"Teman saya Hindu dari Bali."
Translation:My friend is a Hindu from Bali.
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This sentence can cause ambiguous meaning. If you want to translated as My friend is a Hindu from Bali, you'd say 'Teman saya adalah seorang Hindu dari Bali'. If you stick with 'Teman saya Hindu dari Bali', it will closer to 'My friend Hindu from Bali', Hindu as a person name.
I believe they meant Hindu as a religion.
All your sentences are correct! But if I have to choose, I will go with 'Teman saya beragama Hindu dari Bali.' I just looked it up in Indonesian dictionary : Hindu also means people from Hind (India),so, i think it's safe to say we pick 'beragama Hindu' instead of 'seorang Hindu'.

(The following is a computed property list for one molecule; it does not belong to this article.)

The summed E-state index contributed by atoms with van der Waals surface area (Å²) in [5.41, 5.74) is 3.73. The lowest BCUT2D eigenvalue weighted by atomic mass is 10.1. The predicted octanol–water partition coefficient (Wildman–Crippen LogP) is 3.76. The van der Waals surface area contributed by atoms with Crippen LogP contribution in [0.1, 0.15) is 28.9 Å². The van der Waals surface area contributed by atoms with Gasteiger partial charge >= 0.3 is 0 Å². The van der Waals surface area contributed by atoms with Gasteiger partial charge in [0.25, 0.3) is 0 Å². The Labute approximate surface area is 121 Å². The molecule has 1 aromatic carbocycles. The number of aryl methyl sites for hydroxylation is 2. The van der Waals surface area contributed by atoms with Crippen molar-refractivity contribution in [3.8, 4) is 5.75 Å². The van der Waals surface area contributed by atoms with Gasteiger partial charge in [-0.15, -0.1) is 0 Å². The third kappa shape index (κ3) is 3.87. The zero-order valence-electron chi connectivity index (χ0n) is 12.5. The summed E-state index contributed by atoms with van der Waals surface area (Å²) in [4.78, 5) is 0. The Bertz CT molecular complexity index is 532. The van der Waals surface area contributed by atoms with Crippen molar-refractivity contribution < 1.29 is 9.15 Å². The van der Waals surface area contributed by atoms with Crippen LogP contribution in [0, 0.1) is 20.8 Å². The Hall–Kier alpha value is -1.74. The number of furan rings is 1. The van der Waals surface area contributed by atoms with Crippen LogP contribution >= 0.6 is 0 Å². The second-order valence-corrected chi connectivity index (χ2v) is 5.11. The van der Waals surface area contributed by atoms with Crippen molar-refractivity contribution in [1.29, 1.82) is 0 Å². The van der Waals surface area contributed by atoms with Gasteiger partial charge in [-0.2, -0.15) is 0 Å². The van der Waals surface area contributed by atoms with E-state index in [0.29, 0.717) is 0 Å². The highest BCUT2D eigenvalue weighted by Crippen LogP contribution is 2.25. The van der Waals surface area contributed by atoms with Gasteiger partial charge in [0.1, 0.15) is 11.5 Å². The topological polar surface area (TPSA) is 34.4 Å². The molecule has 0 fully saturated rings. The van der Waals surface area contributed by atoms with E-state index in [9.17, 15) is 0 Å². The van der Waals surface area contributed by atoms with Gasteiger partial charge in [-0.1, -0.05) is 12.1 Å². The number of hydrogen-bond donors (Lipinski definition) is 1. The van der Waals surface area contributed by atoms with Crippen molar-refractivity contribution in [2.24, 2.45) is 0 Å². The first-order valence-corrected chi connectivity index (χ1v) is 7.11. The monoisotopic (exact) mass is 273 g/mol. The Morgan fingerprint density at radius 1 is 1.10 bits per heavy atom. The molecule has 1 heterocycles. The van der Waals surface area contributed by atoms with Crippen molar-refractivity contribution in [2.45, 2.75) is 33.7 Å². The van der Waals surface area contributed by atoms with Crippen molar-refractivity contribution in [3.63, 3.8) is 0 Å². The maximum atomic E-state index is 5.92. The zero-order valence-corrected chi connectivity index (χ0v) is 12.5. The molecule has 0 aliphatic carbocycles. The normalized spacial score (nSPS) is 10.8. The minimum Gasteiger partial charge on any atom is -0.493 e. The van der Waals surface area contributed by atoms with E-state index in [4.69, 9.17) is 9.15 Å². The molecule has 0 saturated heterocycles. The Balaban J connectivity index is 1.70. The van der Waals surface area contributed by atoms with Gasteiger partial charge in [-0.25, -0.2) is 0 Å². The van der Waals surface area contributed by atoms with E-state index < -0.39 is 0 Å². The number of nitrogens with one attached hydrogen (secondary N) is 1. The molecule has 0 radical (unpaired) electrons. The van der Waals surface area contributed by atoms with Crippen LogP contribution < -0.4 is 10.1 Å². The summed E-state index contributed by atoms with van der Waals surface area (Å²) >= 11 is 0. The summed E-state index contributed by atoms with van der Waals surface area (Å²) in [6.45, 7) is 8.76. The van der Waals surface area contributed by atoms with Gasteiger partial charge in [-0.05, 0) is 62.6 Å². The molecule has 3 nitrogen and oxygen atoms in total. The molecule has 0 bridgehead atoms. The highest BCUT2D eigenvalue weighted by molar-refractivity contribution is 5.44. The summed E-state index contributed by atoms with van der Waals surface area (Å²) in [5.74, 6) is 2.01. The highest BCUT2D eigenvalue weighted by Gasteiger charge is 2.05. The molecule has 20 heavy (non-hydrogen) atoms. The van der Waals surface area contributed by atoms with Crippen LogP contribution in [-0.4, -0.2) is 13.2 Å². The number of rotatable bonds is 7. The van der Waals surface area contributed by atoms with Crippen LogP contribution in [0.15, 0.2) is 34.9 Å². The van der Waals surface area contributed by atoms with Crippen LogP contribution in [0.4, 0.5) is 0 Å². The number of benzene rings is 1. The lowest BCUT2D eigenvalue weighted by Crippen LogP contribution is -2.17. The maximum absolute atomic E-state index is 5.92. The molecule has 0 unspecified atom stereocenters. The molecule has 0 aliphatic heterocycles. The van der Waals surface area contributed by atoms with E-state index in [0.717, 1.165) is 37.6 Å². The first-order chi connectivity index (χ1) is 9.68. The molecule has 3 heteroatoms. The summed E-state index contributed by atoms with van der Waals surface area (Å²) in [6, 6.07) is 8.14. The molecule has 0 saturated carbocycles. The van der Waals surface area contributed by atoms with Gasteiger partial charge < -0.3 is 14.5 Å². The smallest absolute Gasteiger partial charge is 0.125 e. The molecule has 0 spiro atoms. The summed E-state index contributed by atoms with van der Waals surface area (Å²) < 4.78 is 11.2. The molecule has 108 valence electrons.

"Seorang" sounds awkward to my ears, but "orang" works fine. -- It's the same as "saya orang Indonesia" (correct set phrase) v. "saya seorang Indonesia" (incorrect).
"Hindu" is primarily registered as a noun in KBBI, but native speakers often drop "orang (Hindu)" = "Hindu believer" or "beragama (Hindu)" = "practice Hindu". You cannot replace "orang" with "seorang".
The same shorten expression is observed in another Duolingo sentence "saya pilek" (I have a cold/got a runny nose). "Pilek" is a noun and a symptom, so the word-for-word translation is "I am a cold". Native speakers, however, often drop "menderita" (= to suffer).